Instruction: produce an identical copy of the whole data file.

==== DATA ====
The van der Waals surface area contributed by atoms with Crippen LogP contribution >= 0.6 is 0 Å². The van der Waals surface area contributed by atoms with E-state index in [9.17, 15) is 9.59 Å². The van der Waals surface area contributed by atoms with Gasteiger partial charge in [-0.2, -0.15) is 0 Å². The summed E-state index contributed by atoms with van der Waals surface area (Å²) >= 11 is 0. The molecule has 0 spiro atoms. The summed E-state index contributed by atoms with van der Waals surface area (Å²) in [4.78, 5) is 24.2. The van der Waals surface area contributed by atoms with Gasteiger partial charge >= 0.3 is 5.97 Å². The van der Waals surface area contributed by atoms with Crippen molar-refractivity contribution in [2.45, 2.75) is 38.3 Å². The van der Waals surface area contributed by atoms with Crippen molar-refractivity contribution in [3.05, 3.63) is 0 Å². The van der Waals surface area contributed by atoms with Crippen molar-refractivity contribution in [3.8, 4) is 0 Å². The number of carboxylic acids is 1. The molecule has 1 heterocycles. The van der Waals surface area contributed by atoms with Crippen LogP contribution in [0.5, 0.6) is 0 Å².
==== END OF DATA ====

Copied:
The van der Waals surface area contributed by atoms with Crippen LogP contribution >= 0.6 is 0 Å². The van der Waals surface area contributed by atoms with E-state index in [9.17, 15) is 9.59 Å². The van der Waals surface area contributed by atoms with Gasteiger partial charge in [-0.2, -0.15) is 0 Å². The summed E-state index contributed by atoms with van der Waals surface area (Å²) >= 11 is 0. The molecule has 0 spiro atoms. The summed E-state index contributed by atoms with van der Waals surface area (Å²) in [4.78, 5) is 24.2. The van der Waals surface area contributed by atoms with Gasteiger partial charge >= 0.3 is 5.97 Å². The van der Waals surface area contributed by atoms with Crippen molar-refractivity contribution in [2.45, 2.75) is 38.3 Å². The van der Waals surface area contributed by atoms with Crippen molar-refractivity contribution in [3.05, 3.63) is 0 Å². The van der Waals surface area contributed by atoms with Crippen molar-refractivity contribution in [3.8, 4) is 0 Å². The number of carboxylic acids is 1. The molecule has 1 heterocycles. The van der Waals surface area contributed by atoms with Crippen LogP contribution in [0.5, 0.6) is 0 Å².